Skip to Main Content
U.S. Forest Service
Caring for the land and serving people

United States Department of Agriculture

Home > Search > Publication Information

  1. Share via EmailShare on FacebookShare on LinkedInShare on Twitter
    Dislike this pubLike this pub
    Author(s): Frederick Swanson; George W. Lienkaemper; James R. Sedell
    Date: 1976
    Source: Gen. Tech. Rep. PNW-GTR-056. Portland, OR: U.S. Department of Agriculture, Forest Service, Pacific Northwest Research Station. 15 p
    Publication Series: General Technical Report (GTR)
    Station: Pacific Northwest Research Station
    PDF: Download Publication  (621 KB)


    Large organic debris has historically been an important element in small mountain streams of the Pacific Northwest. The debris serves to slow the movement of water and inorganic and fine organic matter through the channel. Debris may remain in the channel for decades or longer, and tends to stabilize some sections of a streambed and stream banks while destabilizing other areas. The combination of clear cutting and the complete removal of large debris in a channel may deprive a stream of this natural feature of streams for a century or longer. The consequences are likely to be downcutting and channelization" of the stream, accelerated transport of fine organic and inorganic sediment, and a possible decrease in biological productivity of the stream ecosystem. Therefore, stream debris management during logging operations should include leaving undisturbed the natural, stable organic debris in the channel.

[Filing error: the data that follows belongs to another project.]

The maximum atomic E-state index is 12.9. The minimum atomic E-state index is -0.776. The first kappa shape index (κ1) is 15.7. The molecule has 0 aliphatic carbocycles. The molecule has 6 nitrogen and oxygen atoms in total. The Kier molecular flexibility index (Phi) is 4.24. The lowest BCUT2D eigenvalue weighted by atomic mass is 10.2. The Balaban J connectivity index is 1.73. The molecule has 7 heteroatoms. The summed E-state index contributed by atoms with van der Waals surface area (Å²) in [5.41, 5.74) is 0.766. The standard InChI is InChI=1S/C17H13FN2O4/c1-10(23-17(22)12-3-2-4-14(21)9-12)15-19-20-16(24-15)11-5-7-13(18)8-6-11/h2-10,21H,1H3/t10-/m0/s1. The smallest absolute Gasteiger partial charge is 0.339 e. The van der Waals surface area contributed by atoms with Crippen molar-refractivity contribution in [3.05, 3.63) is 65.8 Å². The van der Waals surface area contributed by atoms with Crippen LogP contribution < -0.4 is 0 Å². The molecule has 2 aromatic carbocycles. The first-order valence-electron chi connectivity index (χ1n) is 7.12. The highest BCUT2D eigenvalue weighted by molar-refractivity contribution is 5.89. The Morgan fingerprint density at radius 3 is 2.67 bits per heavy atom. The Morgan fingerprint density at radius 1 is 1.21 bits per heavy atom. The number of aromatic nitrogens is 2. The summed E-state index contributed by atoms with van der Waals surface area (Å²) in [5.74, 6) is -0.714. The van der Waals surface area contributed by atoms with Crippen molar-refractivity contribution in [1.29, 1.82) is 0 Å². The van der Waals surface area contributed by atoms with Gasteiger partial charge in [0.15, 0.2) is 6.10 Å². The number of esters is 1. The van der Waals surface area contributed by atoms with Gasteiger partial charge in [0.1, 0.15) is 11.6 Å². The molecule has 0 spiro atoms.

The principal factors controlling the concentration, stability, and functions of stream debris are the history and condition of the surrounding timber stand, flushing history of the channel, stability and abundance of bedload material, steepness of the channel and adjacent hillslopes, and slope stability in the drainage. Because of this complexity, each stream presents a unique situation, which should be inspected in the field and considered on an individual basis before a debris management decision is made.

    Publication Notes

    • Visit PNW's Publication Request Page to request a hard copy of this publication.
    • We recommend that you also print this page and attach it to the printout of the article, to retain the full citation information.
    • This article was written and prepared by U.S. Government employees on official time, and is therefore in the public domain.


    Swanson, Frederick, J.; Lienkaemper, George W.; Sedell, James R. 1976. History, physical effects, and management implications of large organic debris in western Oregon streams. Gen. Tech. Rep. PNW-GTR-056. Portland, OR: U.S. Department of Agriculture, Forest Service, Pacific Northwest Research Station. 15 p


    Stream environment, debris, mass movement, residue, western Oregon

    Related Search

    XML: View XML
Show More
Show Fewer
Jump to Top of Page